A surgical risk calculator is a tool that predicts a given person’s likelihood of having an unfavorable outcome, or complication, after surgery. Typically available via online interface on a website, risk calculators allow patients and health care providers alike to assess a person’s individualized risk going into surgery. The goal is for the information gleaned from the risk calculator to better inform patients and clinicians whether or not it is safe for a patient to undergo the surgery at hand. The concept of individualized risk assessment tools like those Dr. Kim and his team of research fellows are developing is powerful — no longer does a patient or doctor need to base their surgical decision making off population estimates, but they now have access to individualized estimates. This is important because if a woman who is 5 feet 2 inches tall, 110 pounds, has never smoked, and is generally healthy is contemplating undergoing the same surgery as a woman who is 5 feet 2 inches tall, 190 pounds, is a previous smoker, and has a disease like diabetes, those two women have different risks of complications from the surgery. But a population-based estimation of risk will give those two very different patients just a single prediction of risk. Whereas an individualized risk calculator will calculate a unique risk profile for each woman, which is theoretically much more accurate.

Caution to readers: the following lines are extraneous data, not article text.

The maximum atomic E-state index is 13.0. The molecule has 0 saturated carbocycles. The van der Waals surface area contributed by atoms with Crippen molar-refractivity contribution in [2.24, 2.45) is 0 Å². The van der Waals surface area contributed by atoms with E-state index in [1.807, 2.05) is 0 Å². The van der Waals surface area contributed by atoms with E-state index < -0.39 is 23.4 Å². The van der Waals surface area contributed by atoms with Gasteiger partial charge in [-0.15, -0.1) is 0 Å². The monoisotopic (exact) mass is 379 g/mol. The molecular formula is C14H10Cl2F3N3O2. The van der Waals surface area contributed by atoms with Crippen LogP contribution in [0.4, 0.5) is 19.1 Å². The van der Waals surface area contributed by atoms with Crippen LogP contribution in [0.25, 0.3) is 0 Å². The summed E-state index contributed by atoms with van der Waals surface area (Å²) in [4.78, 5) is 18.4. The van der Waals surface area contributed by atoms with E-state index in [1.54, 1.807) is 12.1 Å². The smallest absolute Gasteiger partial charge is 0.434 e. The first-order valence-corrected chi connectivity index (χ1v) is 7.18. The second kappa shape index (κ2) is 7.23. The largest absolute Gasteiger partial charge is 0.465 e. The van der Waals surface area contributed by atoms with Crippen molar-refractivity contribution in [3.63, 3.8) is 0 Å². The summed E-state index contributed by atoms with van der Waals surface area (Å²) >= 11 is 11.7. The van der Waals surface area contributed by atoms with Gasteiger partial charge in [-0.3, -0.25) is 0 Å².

Dr. Kim and his team just finished developing a Breast Reduction Risk Calculator, which can be found at breastreductionriskassessment.org. Using this tool, a patient contemplating breast reduction surgery can input her age, height and weight, race/ethnicity, smoking history, etc. and receive her percent likelihood of having the following complications after reduction mammoplasty, or breast reduction: surgical site infection, seroma (fluid collection), dehiscence (wound separation), reoperation, and any surgical complication. For example, a woman who is 5’5”, 150 lbs., 30 years old, Hispanic, has never smoked, does not have diabetes or labored breathing, and is not currently on steroids has a 3.12% chance of developing an infection, according to Dr. Kim’s calculator. Dr. Kim’s work is already proving instrumental in patient-physician communication and decision making, and particularly in the realm of expectation management.